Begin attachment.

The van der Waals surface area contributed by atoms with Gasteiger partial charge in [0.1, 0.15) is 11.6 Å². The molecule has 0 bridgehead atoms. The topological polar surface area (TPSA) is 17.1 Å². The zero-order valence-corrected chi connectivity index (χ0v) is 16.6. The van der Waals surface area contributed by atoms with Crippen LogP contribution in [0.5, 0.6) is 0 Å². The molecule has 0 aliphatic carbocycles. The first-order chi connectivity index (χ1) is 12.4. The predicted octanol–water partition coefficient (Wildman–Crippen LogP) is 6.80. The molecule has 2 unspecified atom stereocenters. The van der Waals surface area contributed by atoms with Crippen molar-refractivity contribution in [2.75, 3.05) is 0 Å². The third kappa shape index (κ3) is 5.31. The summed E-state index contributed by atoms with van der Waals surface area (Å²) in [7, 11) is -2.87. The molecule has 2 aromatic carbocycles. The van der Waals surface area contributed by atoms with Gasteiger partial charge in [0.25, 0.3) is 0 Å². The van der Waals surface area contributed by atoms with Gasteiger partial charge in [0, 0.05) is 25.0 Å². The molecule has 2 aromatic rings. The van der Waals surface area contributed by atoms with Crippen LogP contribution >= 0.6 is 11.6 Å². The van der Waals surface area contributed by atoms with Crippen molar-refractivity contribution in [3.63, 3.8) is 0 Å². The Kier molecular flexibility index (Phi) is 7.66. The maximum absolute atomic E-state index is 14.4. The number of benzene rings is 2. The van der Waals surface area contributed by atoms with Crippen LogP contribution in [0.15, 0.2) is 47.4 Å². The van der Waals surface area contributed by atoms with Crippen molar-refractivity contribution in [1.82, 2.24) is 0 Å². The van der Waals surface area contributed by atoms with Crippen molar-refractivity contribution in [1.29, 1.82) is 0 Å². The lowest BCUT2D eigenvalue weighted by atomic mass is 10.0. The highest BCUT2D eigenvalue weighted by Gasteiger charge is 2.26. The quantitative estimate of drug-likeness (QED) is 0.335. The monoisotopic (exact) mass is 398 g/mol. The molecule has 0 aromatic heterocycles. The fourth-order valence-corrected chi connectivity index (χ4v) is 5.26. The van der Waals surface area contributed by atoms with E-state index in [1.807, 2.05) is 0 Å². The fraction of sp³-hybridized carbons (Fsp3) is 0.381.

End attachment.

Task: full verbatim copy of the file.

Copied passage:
The van der Waals surface area contributed by atoms with Gasteiger partial charge in [0.1, 0.15) is 11.6 Å². The molecule has 0 bridgehead atoms. The topological polar surface area (TPSA) is 17.1 Å². The zero-order valence-corrected chi connectivity index (χ0v) is 16.6. The van der Waals surface area contributed by atoms with Crippen LogP contribution in [0.5, 0.6) is 0 Å². The molecule has 0 aliphatic carbocycles. The first-order chi connectivity index (χ1) is 12.4. The predicted octanol–water partition coefficient (Wildman–Crippen LogP) is 6.80. The molecule has 2 unspecified atom stereocenters. The van der Waals surface area contributed by atoms with Crippen molar-refractivity contribution in [2.75, 3.05) is 0 Å². The third kappa shape index (κ3) is 5.31. The summed E-state index contributed by atoms with van der Waals surface area (Å²) in [7, 11) is -2.87. The molecule has 2 aromatic carbocycles. The van der Waals surface area contributed by atoms with Gasteiger partial charge in [0.25, 0.3) is 0 Å². The van der Waals surface area contributed by atoms with Gasteiger partial charge in [0, 0.05) is 25.0 Å². The molecule has 2 aromatic rings. The van der Waals surface area contributed by atoms with Crippen LogP contribution >= 0.6 is 11.6 Å². The van der Waals surface area contributed by atoms with Crippen molar-refractivity contribution in [3.63, 3.8) is 0 Å². The Kier molecular flexibility index (Phi) is 7.66. The maximum absolute atomic E-state index is 14.4. The number of benzene rings is 2. The van der Waals surface area contributed by atoms with Crippen LogP contribution in [0.15, 0.2) is 47.4 Å². The van der Waals surface area contributed by atoms with Crippen molar-refractivity contribution in [1.82, 2.24) is 0 Å². The van der Waals surface area contributed by atoms with Crippen molar-refractivity contribution in [1.29, 1.82) is 0 Å². The lowest BCUT2D eigenvalue weighted by atomic mass is 10.0. The highest BCUT2D eigenvalue weighted by Gasteiger charge is 2.26. The quantitative estimate of drug-likeness (QED) is 0.335. The monoisotopic (exact) mass is 398 g/mol. The molecule has 0 aromatic heterocycles. The fourth-order valence-corrected chi connectivity index (χ4v) is 5.26. The van der Waals surface area contributed by atoms with E-state index in [1.807, 2.05) is 0 Å². The fraction of sp³-hybridized carbons (Fsp3) is 0.381.